Since conditions aren't conducive to running our fastest year round, we get two seasons where we can ignore times, and just focus on effort and placing  And that's mentally refreshing.  Balanced out by two seasons where we can race very fast.

Plus the obvious - when you run in a wide variety of conditions, you gain confidence that you can handle those conditions.  Several times each year, I run in 90 degrees with high humidity, in single digit temperatures, in 30 mph winds, or in a torrential downpour.  Like everyone else, I hope for great conditions on race day, and I plan my goal races to maximize my chances of weather perfection.  But I can handle what race day gives me, because I've experienced it before.

Related to the above - while some avoid marathon training in the summer, I've decided that I actually prefer it. To be more specific, I prefer marathon training over 5k-half training in the summer.

Why?  When I'm focused on training for the 5K to half, my tempos are my priority workouts - and those can be challenging in the heat.  But when I'm marathon training, mileage and time on my feet are crucial, with speed work taking back seat.  And even in very hot and humid weather, I can get the miles in - I just drink a lot of water and rachet back my expectations.    For that reason, I'd much rather train for a marathon in August, saving the shorter distances for January, when I don't care that much if I have to miss a run or two due to ice and snow, as long as I get the tempo done at some point that week.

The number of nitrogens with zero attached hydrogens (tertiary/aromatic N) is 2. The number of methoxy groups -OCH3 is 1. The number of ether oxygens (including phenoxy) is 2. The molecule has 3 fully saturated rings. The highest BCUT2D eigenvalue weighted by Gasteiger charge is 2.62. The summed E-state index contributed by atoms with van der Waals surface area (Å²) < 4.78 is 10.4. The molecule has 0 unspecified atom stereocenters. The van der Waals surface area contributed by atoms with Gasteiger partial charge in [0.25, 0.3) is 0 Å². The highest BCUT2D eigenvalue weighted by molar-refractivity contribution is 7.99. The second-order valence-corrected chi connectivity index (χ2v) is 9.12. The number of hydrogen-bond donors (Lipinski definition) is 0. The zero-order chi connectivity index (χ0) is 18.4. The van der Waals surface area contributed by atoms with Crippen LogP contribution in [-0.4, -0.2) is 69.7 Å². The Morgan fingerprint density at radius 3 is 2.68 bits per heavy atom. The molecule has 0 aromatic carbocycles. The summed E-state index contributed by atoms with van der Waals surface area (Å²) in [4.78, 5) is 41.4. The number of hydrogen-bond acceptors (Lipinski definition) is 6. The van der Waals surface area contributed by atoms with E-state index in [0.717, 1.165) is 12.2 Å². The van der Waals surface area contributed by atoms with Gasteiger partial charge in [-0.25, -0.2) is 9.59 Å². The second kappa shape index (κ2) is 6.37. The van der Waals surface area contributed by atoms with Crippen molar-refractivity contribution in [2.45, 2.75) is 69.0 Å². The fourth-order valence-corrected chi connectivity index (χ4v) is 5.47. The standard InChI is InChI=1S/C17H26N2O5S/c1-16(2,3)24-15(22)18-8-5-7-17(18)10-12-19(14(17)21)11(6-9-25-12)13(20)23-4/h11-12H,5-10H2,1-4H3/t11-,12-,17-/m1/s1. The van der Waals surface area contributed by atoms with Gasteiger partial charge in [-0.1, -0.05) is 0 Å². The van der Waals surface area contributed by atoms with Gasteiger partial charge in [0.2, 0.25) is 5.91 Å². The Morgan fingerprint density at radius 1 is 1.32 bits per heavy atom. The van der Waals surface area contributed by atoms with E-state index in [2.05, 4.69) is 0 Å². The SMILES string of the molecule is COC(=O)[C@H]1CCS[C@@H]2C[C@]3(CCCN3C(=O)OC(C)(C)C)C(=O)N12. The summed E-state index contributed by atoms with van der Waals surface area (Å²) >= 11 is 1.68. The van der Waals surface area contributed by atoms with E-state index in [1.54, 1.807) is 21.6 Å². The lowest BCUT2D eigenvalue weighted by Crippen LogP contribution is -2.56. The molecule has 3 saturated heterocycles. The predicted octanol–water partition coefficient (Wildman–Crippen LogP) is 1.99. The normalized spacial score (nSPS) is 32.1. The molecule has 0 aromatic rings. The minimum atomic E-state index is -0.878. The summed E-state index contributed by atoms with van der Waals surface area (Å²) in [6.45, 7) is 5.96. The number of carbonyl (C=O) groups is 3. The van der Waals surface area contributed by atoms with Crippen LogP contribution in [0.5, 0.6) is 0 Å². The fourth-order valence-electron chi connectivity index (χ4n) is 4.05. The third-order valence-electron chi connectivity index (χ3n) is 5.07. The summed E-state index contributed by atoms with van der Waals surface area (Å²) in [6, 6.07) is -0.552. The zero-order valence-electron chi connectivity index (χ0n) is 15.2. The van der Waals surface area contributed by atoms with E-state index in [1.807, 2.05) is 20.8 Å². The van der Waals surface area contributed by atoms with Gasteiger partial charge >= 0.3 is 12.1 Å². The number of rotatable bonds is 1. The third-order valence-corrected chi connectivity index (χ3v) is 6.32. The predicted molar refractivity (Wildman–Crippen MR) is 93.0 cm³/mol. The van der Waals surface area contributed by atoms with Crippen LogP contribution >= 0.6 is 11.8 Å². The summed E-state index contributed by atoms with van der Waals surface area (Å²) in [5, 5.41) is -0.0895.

Dailies 

Monday: In the morning, foam rolling, yoga and 7.5 "miles" pool-running. 2.5 "miles" pool-running in the evening.

Tuesday: 11 miles, including a track workout of 2x(1600, 800) in 6:04, 2:54, 5:56, 2:47.  Also did injury prevention work at the gym and 1250 yards of recovery swimming.  Foam-rolling at night.

Wednesday: In the morning, 8 miles very easy to yoga (9:12), yoga, and then 4 miles very easy (9:22).  4 "miles" pool-running and a massage in the afternoon/evening.